More Cyber Monday shoppers this year are paying state sales taxes
Federal gasoline tax increase proposed as part of fiscal cliff solution

Would a limit on tax deductions mean less charitable giving?

First there was Black Friday. Then came Small Business Saturday. So Cyber Monday naturally followed.

We would have had Dallas Cowboys Suck Sunday, but they did that on Thanksgiving Day. (Sorry. Digressing and still working through my life-long fan issues.)

And today is #GivingTuesday.

The idea, being promoted by and founded by a coalition of nonprofits, business, individuals led by New York City's 92nd Street Y, was created as a day on which America comes together to give back.

Giving Tuesday logo

As the hastag in front of the name indicates, Twitter and other social media outlets are key to the program. It's working. So far, #GivingTuesday has enlisted more than 2,000 partners who are encouraging people to give their time, service and money today, Nov. 27, to help organizations who help others.

A time for giving: The timing is perfect. Most charitable gifts in the United States are made at the end of the year, when nonprofits send out their annual solicitations for financial help.

It looks to be working. In 2011, Americans contributed $217 billion, up 4 percent from 2010 giving level.

"Giving to charity is something Americans do better than anyone else," said Matthew Bishop, U.S. business editor of The Economist and author of "Philanthrocapitalism: How Giving Can Save the World."

Bishop, who appeared on MSNBC's Morning Joe program today to discuss #GivingTuesday, lauded the generosity of U.S. residents.

"The amount given by ordinary Americans is 10 times what is given by Warren Buffett and Bill Gates," said Bishop.

The Economist's Matthew Bishop joins Morning Joe to discuss Giving Tuesday Click image to view Matthew Bishop's appearance on Morning Joe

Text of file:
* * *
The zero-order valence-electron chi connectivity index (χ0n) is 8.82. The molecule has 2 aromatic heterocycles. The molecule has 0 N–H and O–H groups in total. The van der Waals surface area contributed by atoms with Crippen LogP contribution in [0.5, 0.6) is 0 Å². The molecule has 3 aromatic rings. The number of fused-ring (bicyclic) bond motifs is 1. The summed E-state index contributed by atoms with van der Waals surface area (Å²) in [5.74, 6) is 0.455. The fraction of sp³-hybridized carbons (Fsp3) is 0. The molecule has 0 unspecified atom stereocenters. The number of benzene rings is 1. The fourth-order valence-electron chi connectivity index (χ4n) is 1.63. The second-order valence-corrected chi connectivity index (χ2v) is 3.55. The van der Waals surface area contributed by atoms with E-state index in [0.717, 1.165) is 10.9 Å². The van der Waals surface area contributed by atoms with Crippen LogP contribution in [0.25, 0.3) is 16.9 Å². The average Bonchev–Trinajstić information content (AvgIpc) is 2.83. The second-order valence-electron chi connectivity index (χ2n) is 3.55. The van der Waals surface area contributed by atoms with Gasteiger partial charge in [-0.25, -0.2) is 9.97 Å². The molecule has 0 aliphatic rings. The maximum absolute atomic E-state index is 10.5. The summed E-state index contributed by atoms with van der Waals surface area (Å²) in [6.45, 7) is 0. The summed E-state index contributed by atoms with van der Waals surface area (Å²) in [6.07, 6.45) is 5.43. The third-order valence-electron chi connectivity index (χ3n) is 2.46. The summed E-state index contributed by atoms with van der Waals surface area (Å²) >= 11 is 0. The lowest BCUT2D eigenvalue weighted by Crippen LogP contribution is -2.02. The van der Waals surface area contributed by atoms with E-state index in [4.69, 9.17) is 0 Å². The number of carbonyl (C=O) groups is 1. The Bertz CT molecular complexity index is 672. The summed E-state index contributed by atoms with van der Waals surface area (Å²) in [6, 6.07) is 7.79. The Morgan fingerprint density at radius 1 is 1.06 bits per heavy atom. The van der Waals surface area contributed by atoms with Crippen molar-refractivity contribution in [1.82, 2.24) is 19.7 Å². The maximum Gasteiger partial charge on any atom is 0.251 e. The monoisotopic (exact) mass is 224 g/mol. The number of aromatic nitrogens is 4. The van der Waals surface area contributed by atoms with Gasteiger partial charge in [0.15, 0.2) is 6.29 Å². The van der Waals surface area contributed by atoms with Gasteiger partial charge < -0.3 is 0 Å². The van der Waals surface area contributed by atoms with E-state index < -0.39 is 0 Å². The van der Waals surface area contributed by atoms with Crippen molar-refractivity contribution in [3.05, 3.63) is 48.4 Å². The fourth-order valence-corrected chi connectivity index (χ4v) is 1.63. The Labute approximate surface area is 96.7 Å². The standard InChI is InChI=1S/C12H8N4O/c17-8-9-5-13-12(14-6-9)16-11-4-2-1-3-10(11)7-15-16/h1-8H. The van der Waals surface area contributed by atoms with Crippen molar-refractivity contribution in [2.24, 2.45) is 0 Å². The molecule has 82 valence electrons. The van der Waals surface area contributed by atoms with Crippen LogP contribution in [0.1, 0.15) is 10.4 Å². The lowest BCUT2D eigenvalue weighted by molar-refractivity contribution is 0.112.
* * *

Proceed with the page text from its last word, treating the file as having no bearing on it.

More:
Donation tax deduction issues: Of course, those rich guys and their peers get a lot in return from the tax code for their gifts.

The tax deduction for donations, however, probably doesn't matter that much, according to Bishop.

Bishop said that Buffett, whom the writer interviewed for his book and who probably saves millions each year thanks to the charitable deduction, said that the tax code makes absolutely no difference whatsoever to his giving.

"The deduction really affects those earning above $70,000 and below $250,000," said Bishop. "Evidence shows that it makes a small difference, but not as big a difference as you might think because most people give because they care about a particular cause. The amount of money [donated] may be affected a bit by what your accountant tells you, but generally you're giving because you want to help that local community group or that village in Africa or whatever."

And since most people -- around 60 percent, according to Internal Revenue Service filing figures -- don't itemize, they don't get the benefit of the charitable tax deduction anyway.

Fiscal cliff donation component: Of course, all the tax data in the world, Buffett's assurance he'll give regardless and Bishop's observations on generosity aren't going to keep the philanthropic community from worrying as limits on tax deductions are part of the fiscal cliff discussions.

I expect the nonprofit community to aggressively argue for keeping the charitable deduction in place as is.

Buffett notwithstanding, many nonprofits say they depend on rich donors who are acutely aware of the tax break when they make their giving decisions.

So if there is some limit placed on deductions claimed by wealthier taxpayers, most charities would like to see charitable donations exempted from the cap.

Today, however, regardless of whether the tax break applies to you, #GivingTuesday folks hope you'll make a charitable gift and help the group turn their idea into an annual post-Thanksgiving giving event.

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